25 June 2020

1) There are ten companies that may not make it through the summer. These are high brand names of Hertz, J.C. Penney, Pier 1 Imports, Tuesday Morning, J. Crew, Neiman Marcus, Gold’s Gym, Tailored Brands (Men’s Warehouse and Jos. A. Banks) and Diamond Offshore Drilling, which are all in bankruptcy now. The high number of retailers shows the ongoing retail apocalypse with the retail sector, which had already hit before the pandemic by falling sales, lower costumer traffic and too many stores. Retail was near the edge of collapsed with last years Christmas holiday shopping doing little to boost business, especially those located in malls. Last year, 9,500 retail stores closed, with estimates of 15,000 stores closing for good in 2020. This may indicated a fundamental shift in America’s economy, a shift away from hyper-consumerism to something else besides a service based economy. Shopper visits to stores are about half of last year’s numbers, and that’s with businesses reopening after more than two months on lockdown.

2) Fears continue to grow that we are not finished with the Convid-19 crisis yet, as the number of new cases continues to increase. This is happening with states and cities easing their shutdown measures to reopen the economy to start a recovery. The seven day average of new virus cases has swung up 30% from a week ago. It was hoped the warm weather would suppress the virus spread as it does with the flu, but if the virus is resurrecting, then the shutdown may need to returned with the resulting economic impact.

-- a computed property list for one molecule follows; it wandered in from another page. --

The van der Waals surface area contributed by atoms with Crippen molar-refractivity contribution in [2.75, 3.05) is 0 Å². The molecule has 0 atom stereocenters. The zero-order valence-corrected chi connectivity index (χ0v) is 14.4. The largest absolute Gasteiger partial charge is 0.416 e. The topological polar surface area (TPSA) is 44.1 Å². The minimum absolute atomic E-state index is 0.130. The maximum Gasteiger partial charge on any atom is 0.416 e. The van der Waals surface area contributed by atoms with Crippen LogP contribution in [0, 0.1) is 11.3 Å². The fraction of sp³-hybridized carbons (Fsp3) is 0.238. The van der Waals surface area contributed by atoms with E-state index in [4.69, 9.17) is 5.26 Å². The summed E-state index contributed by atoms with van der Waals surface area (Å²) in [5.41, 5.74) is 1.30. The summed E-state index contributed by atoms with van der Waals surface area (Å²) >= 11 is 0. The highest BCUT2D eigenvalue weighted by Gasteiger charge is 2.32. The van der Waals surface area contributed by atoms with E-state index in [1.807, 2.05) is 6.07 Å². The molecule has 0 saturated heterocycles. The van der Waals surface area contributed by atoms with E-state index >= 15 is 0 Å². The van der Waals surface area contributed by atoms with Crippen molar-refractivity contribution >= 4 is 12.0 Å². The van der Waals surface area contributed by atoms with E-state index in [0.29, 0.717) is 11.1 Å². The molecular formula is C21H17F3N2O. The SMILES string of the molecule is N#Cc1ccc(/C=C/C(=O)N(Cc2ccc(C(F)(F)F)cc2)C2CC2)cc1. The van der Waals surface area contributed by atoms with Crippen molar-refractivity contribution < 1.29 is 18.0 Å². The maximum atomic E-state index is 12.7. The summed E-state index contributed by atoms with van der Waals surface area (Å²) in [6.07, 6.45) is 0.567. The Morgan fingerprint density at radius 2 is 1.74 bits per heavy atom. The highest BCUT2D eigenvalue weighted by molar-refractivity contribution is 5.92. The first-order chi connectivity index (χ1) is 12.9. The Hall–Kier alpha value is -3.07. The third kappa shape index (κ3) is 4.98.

3) The Ford Motor Co., who is in the process of its global restructuring plan and paying off debt related to the coronavirus pandemic, is betting its future on its new line of pickups. Ford is offering its popular F-150 model in traditional internal combustion engines, new hybrids and all electric versions. The Ford F-150 has been the country’s top selling truck for more than 40 years, the best selling for the last consecutive 38 years. Their F-150 is a key part in Ford’s plans to profitably grow their business, to help in the $11 billion restructuring cost and pay off the $20 billion dollars in new debt.

4) Stock market closings for – 24 JUN 20:

Dow 25,445.94 down 710.16
Nasdaq 9,909.17 down 222.20
S&P 500 3,050.33 down 0.96

10 Year Yield: down at 0.68%

Oil: down at $38.07

17 February 2020

1) Surging demand for sugar is causing global supply shortages. With changing diets and lifestyles the demand for sugar has drastically increased in third world nations. For instance, Southeast Asia has had an eleven fold increase in demand. Global sugar prices have increased 12% this last year with the commodities trader ED&F Man Holdings Ltd. forecasting a world sugar deficit this year of about 10%.

2) Financial analyst forecast a number of traditional brick-and-mortar retailing chains will go bankrupt this year. Renowned names such as J.C. Penny, Pier 1 Imports, Rite Aid, Neiman Marcus, Stein Mart and the nutrition chain GNC are expected to continue their downward slide with many not surviving until the next Christmas. For the past several years or more, these name brand chains have be contracting with store closings and layoffs as they struggle to adapt to a new consumer environment.

3) While e-commerce is largely blamed for the demise of shopping malls and traditional brick-and-mortar stores, with online shopping growing tremendously over the last twenty years, expanding from $5 billion dollars per quarter to $155 billion dollars. Presently, e-commerce represents only 11% of the total retail sales. More than 70% of retail spending is in categories that has been slow or impossible for internet sales to captures such as automobiles, gasoline, home improvement and garden supplies. Inroads in drugs and pharmacy sales are being made, as well as food and drink from food delivery services.

4) Stock market closings for – 14 FEB 20:

Dow 29,398.08 down 25.23
Nasdaq 9,731.18 up 19.21
S&P 500 3,380.16 up 6.22

10 Year Yield: down at 1.59%

Oil: up at $52.25